Comments
St. Petersburg police remove disabled adults from ‘deplorable’ assisted living facilities

St. Petersburg police remove disabled adults from ‘deplorable’ assisted living facilities

ST. PETERSBURG — Beef jerky, mayonnaise and Altoids mints were the only edible things in view inside one of the houses. There was no running water. The refrigerator was empty. A bed sat on top of the deteriorating living room floor. Cigarette butts b...
Updated: 3 hours ago
The St. Pete Pier takes another step forward

The St. Pete Pier takes another step forward

ST. PETERSBURG — Development of the city’s long-awaited pier advanced another step Thursday.The City Council approved a $15 million construction contract and additional money to design a waterside restaurant, build a playground and ferret out naming ...
Updated: 6 hours ago
Free rides on PSTA and HART buses to celebrate Earth Day

Free rides on PSTA and HART buses to celebrate Earth Day

Those who use mass transit across the Tampa Bay area can ride for free on Sunday.To celebrate Earth Day, both the Pinellas Suncoast Transit Authority (PSTA) and the Hillsborough Area Regional Transit Authority (HART) will be offering free rides on Su...
Updated: 8 hours ago
Here’s your first look at what will be Riverwalk Place, Tampa’s tallest tower

Here’s your first look at what will be Riverwalk Place, Tampa’s tallest tower

TAMPA — Developers on Thursday detailed plans for what they touted as the tallest building on Florida’s west coast, with condominiums priced in six and seven figures and a shimmering glass design they say would stand out in the skylines of New York, ...
Updated: 9 hours ago
Wells Fargo said to be target of $1 billion fine

Wells Fargo said to be target of $1 billion fine

Federal regulators are poised to impose a $1 billion penalty on Wells Fargo for a number of alleged misdeeds, including forcing customers to buy auto insurance policies that they didn’t need, according to people briefed on the regulatory action. The ...
Updated: 9 hours ago
Marriott Edition to bring five-star hotel ambitions to Water Street Tampa

Marriott Edition to bring five-star hotel ambitions to Water Street Tampa

TAMPA — At the Gramercy Park Hotel in New York City, hotelier Ian Schrager transformed a Jazz Age building with its own rich history into a destination offering even more heady experiences — extravagant, edgy and bohemian.In Tampa, Schrager will have...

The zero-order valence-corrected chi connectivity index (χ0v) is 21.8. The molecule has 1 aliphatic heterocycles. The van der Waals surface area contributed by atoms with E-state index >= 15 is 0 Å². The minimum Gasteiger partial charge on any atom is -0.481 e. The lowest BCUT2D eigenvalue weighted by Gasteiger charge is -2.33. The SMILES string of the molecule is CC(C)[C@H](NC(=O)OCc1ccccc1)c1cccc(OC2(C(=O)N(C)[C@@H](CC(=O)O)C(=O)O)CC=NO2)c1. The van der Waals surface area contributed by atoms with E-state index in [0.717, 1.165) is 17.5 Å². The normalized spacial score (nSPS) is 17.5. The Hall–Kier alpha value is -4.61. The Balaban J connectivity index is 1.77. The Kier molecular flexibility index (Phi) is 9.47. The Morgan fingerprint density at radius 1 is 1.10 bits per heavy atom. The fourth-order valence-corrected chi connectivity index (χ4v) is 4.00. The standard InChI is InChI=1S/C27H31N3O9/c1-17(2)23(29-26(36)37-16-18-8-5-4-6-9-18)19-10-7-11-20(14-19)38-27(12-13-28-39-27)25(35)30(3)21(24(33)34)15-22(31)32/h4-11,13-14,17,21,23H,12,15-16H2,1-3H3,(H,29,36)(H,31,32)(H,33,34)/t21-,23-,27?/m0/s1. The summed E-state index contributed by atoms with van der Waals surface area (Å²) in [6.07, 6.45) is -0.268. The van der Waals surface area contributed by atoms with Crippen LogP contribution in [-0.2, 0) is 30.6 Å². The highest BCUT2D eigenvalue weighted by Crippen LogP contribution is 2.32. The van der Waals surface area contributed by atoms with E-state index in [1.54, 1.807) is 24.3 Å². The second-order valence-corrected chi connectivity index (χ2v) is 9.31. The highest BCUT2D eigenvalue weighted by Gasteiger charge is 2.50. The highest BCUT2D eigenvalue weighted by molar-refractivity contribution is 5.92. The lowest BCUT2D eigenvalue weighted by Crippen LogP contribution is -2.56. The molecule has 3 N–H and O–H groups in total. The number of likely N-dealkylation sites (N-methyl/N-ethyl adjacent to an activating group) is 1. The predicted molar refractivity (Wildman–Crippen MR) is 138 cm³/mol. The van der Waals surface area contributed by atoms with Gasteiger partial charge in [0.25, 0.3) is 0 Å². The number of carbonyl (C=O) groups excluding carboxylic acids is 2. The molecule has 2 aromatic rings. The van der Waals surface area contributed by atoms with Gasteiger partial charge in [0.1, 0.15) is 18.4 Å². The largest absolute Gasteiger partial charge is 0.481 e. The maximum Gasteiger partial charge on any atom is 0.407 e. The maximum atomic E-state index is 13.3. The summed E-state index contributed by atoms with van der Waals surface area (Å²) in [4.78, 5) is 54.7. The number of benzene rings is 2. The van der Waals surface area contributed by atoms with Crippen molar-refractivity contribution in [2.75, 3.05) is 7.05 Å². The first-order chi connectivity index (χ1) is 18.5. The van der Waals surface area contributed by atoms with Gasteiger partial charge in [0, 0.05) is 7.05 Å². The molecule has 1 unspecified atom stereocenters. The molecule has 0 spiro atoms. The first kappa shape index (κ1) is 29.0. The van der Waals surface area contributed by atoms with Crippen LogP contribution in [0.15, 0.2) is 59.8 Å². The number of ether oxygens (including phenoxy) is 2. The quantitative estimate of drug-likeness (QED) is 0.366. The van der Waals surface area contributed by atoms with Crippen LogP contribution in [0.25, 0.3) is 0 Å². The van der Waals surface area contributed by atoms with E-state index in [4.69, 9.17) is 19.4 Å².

Updated: 10 hours ago
Tech Data names Rich Hume to take over as CEO

Tech Data names Rich Hume to take over as CEO

CLEARWATER — A longtime IBM executive is becoming the new leader of Tampa Bay’s largest public company. Tech Data on Thursday named Richard "Rich" Hume as its new CEO effective June 6. Hume joined Tech Data two years ago and is currently the chief op...
Updated: 11 hours ago
LA Fitness tones up Hillsborough location

LA Fitness tones up Hillsborough location

When LA Fitness on West Hillsborough Ave. reopens mid-summer, it will have undergone a $5 million renovation and a complete transformation. Closed since November 2017, the 10-year-old facility was completely torn down and is still undergoing construc...
Published: 04/19/18
Kids have fun and gain coding skills at Code Ninja in Westchase

Kids have fun and gain coding skills at Code Ninja in Westchase

A new program that teaches coding to kids is coming to the Tampa Bay area. Code Ninjas is a Houston-based franchise that is opening its first location in Westchase in early May. There are plans for other centers in Carrollwood, South Tampa, New Tampa...
Published: 04/19/18
Graze all day at Armature Works

Graze all day at Armature Works

TAMPA HEIGHTS— Graze 1910 upholds the comfortable and relaxing, yet elegant setting of Armature Works with its "comfort food" offerings and dedication to serving breakfast all day."It’s the way I eat. I graze all day," said owner Raymond "Ray" Menend...
Published: 04/19/18